I have several friends who work for the Iowa state government in a similar position as mine and they actually enjoy it. Quinn could take a few lessons from Gov Branstad!
    It’s interesting that the legislators are anxious to make room in the budget for their own raises!


  27. - S. Dolopoulos - Wednesday, Nov 28, 12 @ 2:01 pm:

    dang it! Rich, please delete that post - I was editing it and hit “enter” by mistake.

    I do want to try and understand, sincerely.


  28. - steve schnorf - Wednesday, Nov 28, 12 @ 2:39 pm:

    C, I very much agree with you. Without the sanctity of contracts rights, I don’t see how their is sanctity of property rights. Breaking contracts is not Republican. Neither, btw, is failing to pay bills that are owed.

    In terminating the AFSCME contract I believe Gov. Quinn acted consistent with the law. As to the canceling of raises in past years, courts will decide whether that was lawful, and I expect the Governor will act consistentl with what the courts tell him the law is.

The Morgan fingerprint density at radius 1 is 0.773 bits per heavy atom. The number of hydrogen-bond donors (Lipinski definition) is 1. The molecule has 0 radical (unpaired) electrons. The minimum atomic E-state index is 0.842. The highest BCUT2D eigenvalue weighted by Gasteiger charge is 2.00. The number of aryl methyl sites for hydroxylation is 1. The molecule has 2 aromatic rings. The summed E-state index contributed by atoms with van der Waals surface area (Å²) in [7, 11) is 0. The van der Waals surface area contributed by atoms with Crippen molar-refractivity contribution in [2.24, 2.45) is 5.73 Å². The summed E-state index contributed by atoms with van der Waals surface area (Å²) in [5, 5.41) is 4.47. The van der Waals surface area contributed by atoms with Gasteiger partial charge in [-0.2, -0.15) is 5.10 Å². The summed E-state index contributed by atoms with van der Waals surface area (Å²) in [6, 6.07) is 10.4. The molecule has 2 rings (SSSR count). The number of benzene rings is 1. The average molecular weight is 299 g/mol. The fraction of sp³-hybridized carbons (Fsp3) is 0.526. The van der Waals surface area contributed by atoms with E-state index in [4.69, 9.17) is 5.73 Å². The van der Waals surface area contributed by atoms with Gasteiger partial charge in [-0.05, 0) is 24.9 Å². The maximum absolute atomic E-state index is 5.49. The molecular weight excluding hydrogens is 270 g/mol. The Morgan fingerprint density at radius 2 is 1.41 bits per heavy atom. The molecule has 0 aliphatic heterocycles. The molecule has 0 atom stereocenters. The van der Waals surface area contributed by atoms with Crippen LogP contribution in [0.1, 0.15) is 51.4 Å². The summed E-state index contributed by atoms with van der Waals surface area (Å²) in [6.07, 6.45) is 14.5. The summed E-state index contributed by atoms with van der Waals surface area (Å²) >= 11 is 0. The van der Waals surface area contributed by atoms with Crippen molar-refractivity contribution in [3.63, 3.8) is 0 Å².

29. - soccermom - Wednesday, Nov 28, 12 @ 2:56 pm:

    Newsclown, I don’t think a new ramp would require a con-con, as the ramp is not part of the Constitution. And while it’s true that the 80% funding level is arbitrary, funding the pension systems around that level does give more oomph to the systems’ investments. (If you make 6% on a million, you wind up with more than if you make 6% on $500k, and then you compound on that larger amount.) But yeah, as we’re doing all of this stuff, could we please fix the stupid ramp?


  30. - VanillaMan - Wednesday, Nov 28, 12 @ 3:01 pm:

    We elected him, he didn’t. Quinn is a Democrat, he isn’t. So we reserve the right to ridicule this pathetic excuse for a governor.

    Uh, what part of what Branstad said qualifies as ridicule anyway?


  31. - wordslinger - Wednesday, Nov 28, 12 @ 3:26 pm:

    –So we reserve the right to ridicule this pathetic excuse for a governor.–